Martin Buber (1878 - 1965) was born in Vienna to an Orthodox Jewish family. "Because his parents divorced when he was three years old, he was educated and raised by his grandfather in Lvov where he learned Talmud, literature and the ways of Chassidism whose Rabbis and leaders he became exposed to." His grandfather, Solomon Buber was a renowned scholar of Midrash and Rabbinic Literature. At home Buber spoke Yiddish and German. In 1892 Buber returned to his father's house in Lemberg, today's Lviv, Ukraine.
Martin Buber was an Austrian-born Jewish philosopher best known for his philosophy of dialogue, a form of existentialism centered on the distinction between the I-Thou relationship and the I-It relationship. Born in Vienna, Buber came from a family of observant Jews, but broke with Jewish custom to pursue secular studies in philosophy. In 1902, he became the editor of the weekly Die Welt, the central organ of the Zionist movement, although he later withdrew from organizational work in Zionism. In 1923, Buber wrote his famous essay on existence, Ich und Du (later translated into English as I and Thou), and in 1925, he began translating the Hebrew Bible into the German language.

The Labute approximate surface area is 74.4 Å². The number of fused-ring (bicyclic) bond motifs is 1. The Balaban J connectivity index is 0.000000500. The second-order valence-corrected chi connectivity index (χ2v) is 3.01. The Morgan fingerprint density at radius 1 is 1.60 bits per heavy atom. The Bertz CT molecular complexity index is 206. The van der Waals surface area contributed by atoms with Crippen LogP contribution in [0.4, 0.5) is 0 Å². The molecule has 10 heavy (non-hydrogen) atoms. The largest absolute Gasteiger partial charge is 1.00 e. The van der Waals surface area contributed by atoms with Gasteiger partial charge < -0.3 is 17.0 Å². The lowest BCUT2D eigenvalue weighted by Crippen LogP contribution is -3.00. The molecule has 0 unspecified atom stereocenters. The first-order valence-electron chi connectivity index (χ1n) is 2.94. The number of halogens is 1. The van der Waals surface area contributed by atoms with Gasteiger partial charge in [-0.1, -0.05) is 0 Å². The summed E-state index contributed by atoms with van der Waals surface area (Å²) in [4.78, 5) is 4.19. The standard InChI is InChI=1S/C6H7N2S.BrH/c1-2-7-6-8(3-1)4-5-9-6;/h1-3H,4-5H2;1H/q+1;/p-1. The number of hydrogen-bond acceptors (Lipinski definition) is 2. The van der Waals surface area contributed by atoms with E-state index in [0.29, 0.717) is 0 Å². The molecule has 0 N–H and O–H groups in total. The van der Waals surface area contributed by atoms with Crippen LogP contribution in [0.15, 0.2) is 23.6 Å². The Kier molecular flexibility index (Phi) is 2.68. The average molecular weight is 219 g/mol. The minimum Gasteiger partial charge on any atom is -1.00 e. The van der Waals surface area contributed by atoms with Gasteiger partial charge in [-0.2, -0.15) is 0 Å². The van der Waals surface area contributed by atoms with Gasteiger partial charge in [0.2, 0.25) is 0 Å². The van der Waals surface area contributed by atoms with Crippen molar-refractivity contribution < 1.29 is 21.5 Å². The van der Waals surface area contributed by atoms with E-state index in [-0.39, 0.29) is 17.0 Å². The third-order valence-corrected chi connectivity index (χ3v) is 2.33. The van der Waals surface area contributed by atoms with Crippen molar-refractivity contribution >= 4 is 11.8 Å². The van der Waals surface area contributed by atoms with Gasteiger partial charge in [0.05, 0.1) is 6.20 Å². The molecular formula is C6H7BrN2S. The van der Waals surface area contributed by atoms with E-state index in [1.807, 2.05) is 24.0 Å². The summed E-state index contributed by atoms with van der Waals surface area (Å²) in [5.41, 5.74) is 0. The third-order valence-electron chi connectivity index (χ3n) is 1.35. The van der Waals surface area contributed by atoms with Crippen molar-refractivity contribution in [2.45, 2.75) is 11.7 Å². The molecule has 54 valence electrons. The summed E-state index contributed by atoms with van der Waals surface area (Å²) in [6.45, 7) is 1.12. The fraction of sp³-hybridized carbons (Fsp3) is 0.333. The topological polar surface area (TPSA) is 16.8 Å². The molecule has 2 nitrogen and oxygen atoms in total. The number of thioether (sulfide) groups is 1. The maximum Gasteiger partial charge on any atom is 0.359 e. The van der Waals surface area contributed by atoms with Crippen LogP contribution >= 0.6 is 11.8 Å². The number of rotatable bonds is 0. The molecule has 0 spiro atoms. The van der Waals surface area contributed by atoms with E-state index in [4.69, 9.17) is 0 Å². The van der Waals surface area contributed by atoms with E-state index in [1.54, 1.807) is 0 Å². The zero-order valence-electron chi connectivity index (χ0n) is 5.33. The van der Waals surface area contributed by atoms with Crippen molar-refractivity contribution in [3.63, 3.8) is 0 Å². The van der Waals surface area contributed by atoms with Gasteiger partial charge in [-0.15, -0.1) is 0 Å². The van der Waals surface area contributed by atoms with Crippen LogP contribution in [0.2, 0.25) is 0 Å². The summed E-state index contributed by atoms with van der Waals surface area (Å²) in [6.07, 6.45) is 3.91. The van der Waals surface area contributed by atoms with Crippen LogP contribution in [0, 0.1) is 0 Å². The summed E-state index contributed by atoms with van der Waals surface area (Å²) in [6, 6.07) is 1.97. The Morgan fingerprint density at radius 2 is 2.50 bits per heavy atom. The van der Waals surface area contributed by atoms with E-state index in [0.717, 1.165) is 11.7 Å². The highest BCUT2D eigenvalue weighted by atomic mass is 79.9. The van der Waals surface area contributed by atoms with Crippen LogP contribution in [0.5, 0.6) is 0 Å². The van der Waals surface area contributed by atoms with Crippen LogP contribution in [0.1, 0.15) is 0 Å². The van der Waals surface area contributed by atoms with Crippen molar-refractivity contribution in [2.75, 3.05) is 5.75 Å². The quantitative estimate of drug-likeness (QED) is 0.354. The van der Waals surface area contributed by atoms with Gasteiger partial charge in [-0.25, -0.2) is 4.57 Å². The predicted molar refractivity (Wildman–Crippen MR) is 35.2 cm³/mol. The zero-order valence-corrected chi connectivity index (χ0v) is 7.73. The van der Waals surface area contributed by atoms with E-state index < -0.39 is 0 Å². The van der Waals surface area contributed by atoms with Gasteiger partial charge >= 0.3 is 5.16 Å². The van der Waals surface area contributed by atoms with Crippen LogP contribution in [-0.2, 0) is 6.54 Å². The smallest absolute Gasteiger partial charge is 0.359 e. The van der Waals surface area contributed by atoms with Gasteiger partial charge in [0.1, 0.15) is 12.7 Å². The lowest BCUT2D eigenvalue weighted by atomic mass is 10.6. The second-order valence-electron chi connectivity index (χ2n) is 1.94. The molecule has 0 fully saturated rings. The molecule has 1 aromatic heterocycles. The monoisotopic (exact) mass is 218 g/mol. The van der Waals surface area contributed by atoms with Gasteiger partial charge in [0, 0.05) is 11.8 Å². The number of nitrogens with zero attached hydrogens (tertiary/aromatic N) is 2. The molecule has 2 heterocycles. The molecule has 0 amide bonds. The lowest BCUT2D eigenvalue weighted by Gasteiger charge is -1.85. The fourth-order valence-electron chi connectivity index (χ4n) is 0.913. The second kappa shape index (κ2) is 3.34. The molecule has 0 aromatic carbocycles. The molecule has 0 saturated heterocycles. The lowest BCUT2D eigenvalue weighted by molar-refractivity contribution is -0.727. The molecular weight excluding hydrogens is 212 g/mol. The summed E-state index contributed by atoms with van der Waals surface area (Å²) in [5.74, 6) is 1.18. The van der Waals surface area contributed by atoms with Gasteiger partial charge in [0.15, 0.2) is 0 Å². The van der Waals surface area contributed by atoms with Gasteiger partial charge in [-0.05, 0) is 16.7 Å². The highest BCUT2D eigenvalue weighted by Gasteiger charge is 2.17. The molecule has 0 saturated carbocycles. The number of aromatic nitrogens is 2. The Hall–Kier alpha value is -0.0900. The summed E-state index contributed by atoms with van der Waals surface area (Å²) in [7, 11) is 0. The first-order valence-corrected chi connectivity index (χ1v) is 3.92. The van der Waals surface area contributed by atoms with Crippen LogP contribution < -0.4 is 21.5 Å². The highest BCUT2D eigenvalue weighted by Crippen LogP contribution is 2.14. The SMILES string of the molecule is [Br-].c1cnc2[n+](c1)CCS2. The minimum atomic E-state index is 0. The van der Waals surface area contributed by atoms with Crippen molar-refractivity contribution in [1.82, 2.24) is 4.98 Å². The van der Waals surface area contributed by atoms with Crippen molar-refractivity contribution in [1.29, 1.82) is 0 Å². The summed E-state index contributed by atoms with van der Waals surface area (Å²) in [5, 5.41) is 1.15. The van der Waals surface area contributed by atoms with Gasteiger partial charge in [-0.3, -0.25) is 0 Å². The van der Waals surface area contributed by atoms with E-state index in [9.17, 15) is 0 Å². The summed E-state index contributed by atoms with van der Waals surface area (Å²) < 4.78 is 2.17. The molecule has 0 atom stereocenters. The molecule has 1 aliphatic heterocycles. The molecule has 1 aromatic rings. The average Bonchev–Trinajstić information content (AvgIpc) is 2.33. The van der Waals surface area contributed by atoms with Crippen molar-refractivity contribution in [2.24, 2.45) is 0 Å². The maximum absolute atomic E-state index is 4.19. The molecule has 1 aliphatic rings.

In 1930, Buber became an honorary professor at the University of Frankfurt am Main, but resigned in protest from his professorship immediately after Adolf Hitler came to power in 1933. He then founded the Central Office for Jewish Adult Education, which became an increasingly important body as the German government forbade Jews to attend public education. In 1938, Buber left Germany and settled in Jerusalem, Mandate Palestine (later Israel), receiving a professorship at Hebrew University and lecturing in anthropology and introductory sociology.
photo from: http://duh-i-litera.com/martin-buber/